A few weeks ago, bike enthusiasts and professionals from across the Washington region came together for the ThinkBike Workshops hosted by the Royal Netherlands Embassy, MWCOG and DDOT. Attendees included urban planners, engineers, bicycle and pedestrian coordinators, local and regional business owners as well as WABA and other bike advocates. The two-day workshops brought Dutch bicycle transportation experts to American cities to examine and encourage increased bike-ability in the US. Other ThinkBike workshops have taken place this year in NYC, Chicago and Toronto. Long known for its expertise and development of safe and practical urban bicycling, The Netherlands leads the world in bicycling-as-transportation (over 30% of trips are by bicycle) and has a lot to teach the US about promoting bicycling.
The workshops kicked off with a public session on Monday morning. Dutch Ambassador Mrs. Renee Jones-Bos and DDOT Director Gabe Klein each addressed the audience on the importance of increasing bike-ability in DC for advancing livability, reducing environmental impact, promoting healthy lifestyles and growing economic competitiveness. The three Dutch transportation experts, Coor van der Klaauw (City of Groningen), Willem Bosch (City Zwolle) and Herbert Tiemens (Town of Houten) gave presentations on the general state of bicycling in The Netherlands. A few impressive nuggets from the presentations included that bicyclists in The Netherlands live 3 years longer than non-cyclists, and work absenteeism rates are 10% – 15% less compared to non-bicyclists. In addition, operating an automobile COSTS $.40 per mile whereas operating a bicycle GAINS $.19 per mile when you consider the economic, health and other impacts of each.
Following the opening session, workshop attendees where split into two teams of 12 members and assigned specific focus-areas of DC to study and make recommendations for possible improvements. One team focused on the L St. NW and M St. NW corridors between Georgetown and Union Station. The other team focused on the Southeast and Southwest waterfront areas bounded by the 395 freeway and the Potomac and Anacostia Rivers. Both teams took to their bikes and rode through the focus areas to get an on-street perspective for possible improvements. The first day ended with a short brainstorming session and general recommendations for the focus areas.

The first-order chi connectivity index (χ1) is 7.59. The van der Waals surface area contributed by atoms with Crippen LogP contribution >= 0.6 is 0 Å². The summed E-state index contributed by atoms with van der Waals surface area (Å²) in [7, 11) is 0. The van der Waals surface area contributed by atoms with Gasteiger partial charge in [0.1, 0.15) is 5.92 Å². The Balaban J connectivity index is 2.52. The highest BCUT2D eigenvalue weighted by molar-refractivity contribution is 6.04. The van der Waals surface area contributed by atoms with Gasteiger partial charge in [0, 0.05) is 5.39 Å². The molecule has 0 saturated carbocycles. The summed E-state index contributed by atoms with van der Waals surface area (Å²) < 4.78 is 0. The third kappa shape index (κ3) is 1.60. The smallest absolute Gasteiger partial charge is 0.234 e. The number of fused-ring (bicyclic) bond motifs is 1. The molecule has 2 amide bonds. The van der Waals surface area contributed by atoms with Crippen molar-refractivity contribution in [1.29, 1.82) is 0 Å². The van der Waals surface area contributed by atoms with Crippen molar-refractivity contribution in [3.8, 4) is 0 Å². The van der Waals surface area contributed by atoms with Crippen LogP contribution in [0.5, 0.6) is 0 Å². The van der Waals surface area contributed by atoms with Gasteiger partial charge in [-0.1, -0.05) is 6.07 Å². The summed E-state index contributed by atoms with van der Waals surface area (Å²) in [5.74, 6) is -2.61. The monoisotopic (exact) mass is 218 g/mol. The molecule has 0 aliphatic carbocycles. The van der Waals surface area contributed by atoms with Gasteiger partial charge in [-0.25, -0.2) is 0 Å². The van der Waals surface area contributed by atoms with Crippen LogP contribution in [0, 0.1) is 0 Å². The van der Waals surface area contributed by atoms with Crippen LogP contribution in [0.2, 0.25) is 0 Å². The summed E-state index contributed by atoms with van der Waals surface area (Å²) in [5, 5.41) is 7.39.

The second day, teams spent a majority of their time doing detailed renderings of redesigned intersections, street elevations and lane configurations, and other improvements such as wayfinding and “green wave” traffic light coordination. The Dutch transportation experts held a separate session about accompanying education, enforcement, communication, outreach and encouragement practices, as well as policy recommendations based on Dutch experience. Recommendations included: enforcement effectiveness tools, parking and carpooling policies, required bicycle and pedestrian education in school, and better outreach to underserved communities.
The final closing session, held at the Columbus Club on Tuesday evening, focused on the final recommendations. Congressional Representatives Tom Petry (R-Wisconsin) and Earl Blumenauer (D-Oregon) and DDOT Director Gabe Klein addressed the audience about the need to support bicycling in these difficult times of tight budgets, increasing rates of obesity and auto-dependence.
Overall, it was exciting and encouraging to bring the local bicycling community together with Dutch experts to dream big about increasing bicycling in the Washington region. A huge thank you goes to the Royal Dutch Embassy, MWCOG and DDOT for hosting the event!
Read the Final Presentation (PDF – 10MB).